This column continues to provide excerpts from the “Lighthouse Service Bulletin”, a monthly publication of the Bureau of Lighthouses, U.S. Department of Commerce. The first was issued in January 1912, and it continued throughout the existence of the Bureau. Unedited quotes from Issue No. 64, dated April 2, 1917, follow. The Bulletin had as it object “supplying information that will be immediately useful in maintaining or improving the standards of the Lighthouse Service, and of keeping the personnel advised of the progress of work and matters of general interest in the service and in lighthouse work in general.”
President Orders Transfer of Lighthouse Vessels – [Letter from Secretary William Redfield to Commissioner George Putnam] - The officers and men of the vessels of your Service, with the ships on which they serve, and the officers of certain important lightships and light-stations are about to be called to serve their country during the present war under the charge of the military departments of the Government. They have in the past by unselfish devotion to duty under conditions often severe, often hazardous, shown their willingness to assume and their fitness to carry out any service for the public good whatever element of risk may have been involved.
I desire you to say to them that they have my fullest confidence in entering upon the work to which the hour calls. Their record as soldiers of peace, my knowledge of the intelligent way in which their work has always been done, their willingness demonstrated throughout the Service to put aside all thought of personal risk whenever the call for help arises – these are the bases of the confidence we feel in them. I know that when they return to us after performing the duties to which they are now called we will receive them with pride.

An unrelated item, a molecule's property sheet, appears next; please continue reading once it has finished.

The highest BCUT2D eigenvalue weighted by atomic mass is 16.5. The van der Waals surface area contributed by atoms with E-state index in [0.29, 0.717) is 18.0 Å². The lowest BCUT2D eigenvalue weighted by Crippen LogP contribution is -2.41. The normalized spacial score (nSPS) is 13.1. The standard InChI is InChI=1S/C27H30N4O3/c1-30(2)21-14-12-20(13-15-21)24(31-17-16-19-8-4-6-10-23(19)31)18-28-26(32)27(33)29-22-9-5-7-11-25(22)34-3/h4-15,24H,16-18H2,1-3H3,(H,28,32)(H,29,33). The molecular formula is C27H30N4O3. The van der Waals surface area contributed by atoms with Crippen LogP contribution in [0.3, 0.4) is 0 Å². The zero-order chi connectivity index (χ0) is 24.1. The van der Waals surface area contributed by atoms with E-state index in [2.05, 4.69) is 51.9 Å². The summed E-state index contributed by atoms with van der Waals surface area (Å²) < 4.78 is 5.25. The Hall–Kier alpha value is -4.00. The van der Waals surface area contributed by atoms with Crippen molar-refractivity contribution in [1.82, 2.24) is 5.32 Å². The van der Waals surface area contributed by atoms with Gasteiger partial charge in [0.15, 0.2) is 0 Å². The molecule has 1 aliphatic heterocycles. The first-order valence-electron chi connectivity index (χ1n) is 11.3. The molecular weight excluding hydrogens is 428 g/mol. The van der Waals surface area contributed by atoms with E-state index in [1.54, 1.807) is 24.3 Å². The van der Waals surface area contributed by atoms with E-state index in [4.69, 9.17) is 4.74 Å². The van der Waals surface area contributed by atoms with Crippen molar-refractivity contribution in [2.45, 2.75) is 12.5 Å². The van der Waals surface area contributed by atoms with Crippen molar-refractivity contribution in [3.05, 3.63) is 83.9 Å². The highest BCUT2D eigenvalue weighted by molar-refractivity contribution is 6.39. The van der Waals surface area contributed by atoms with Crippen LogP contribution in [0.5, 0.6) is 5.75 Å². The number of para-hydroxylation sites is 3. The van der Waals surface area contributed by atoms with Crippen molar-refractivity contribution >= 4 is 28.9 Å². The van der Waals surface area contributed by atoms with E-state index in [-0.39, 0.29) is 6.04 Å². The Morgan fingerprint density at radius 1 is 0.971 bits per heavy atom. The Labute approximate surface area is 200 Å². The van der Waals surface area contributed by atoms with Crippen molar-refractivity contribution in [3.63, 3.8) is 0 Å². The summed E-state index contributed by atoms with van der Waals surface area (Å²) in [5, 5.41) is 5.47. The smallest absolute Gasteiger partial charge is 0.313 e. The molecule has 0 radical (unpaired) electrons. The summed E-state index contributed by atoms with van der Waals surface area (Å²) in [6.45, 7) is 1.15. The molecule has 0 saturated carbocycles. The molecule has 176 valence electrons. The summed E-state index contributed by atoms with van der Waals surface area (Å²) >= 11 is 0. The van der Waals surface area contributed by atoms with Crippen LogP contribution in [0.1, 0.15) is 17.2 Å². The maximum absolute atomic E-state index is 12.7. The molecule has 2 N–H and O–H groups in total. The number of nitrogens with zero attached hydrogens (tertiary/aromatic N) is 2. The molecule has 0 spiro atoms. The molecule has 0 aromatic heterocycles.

I want them to know that our eyes will be upon them, not in doubt but in kindly and considerate regard, and I beg you to assure them that we part from them temporarily in the certainty that their record will be such as to bring added laurels to a Service already distinguished.
Emergency Appointments – With a view to obviating the necessity of obtaining prior telegraphic authority for emergency appointments in the Lighthouse Service, the Department has amended the Civil Service Regulations so as to provide that in
case of a vacancy occurring by reason of death, sickness, or other circumstances in a position the filling of which in the judgment of the lighthouse inspector is necessary for the proper safeguarding of life and property, and there is not sufficient time to permit of the matter being handled by mail, the inspector is authorized to assign a suitable person to duty, in accordance with the civil service rules, and report the circumstances promptly by mail.
Saving of Life and Property - On February 3, during a 66-mile gale, Henry L. Thomas, keeper, and Charles Stoll, assistant keeper, of Nantucket (Great Point) Light Station, Mass., rendered assistance to the crew of the disabled steamer A. T. Serrell. The steamer had become caught in the ice one-half mile from shore, and with the assistance of the keepers, the crew reached shore over the drift ice on boards.
On December 22, 1916, Nelson Abear, keeper of Frying Pan Island Light Station, Mich., went to the rescue of two men in a gasoline boat and brought them to shore. On December 27, he went to the assistance of the tug Rambler, caught in the ice in the vicinity of Detour, Mich., with a party of nine persons on board, carried them food, and safely brought the passengers and mail to Detour.
On January 9, 1917, John Barrand, mate, and Roy Peterson, cook, of Eleven-Foot Shoal Light Vessel No. 60, Mich., rescued from drowning a man who had fallen through the ice in the vicinity of the light vessel. The rescue was made difficult owing to the thinness of the ice.
Candlepower of Small Mantle Lights – A considerable variation in the length of small gas mantles having been noted, tests were made recently at the general lighthouse depot for the purpose of determining what differences in candlepower of gas mantle lights result from these variations. It was found that the candlepower of the longer mantle are greater than that of the shorter, when measured outside the lens, but the candlepower through the lens shows less difference than may be found between two mantles of the same size. The Bureau has therefore approved the recommendation that no distinction be made between the candlepowers of the various sizes of small mantles.
This story appeared in the
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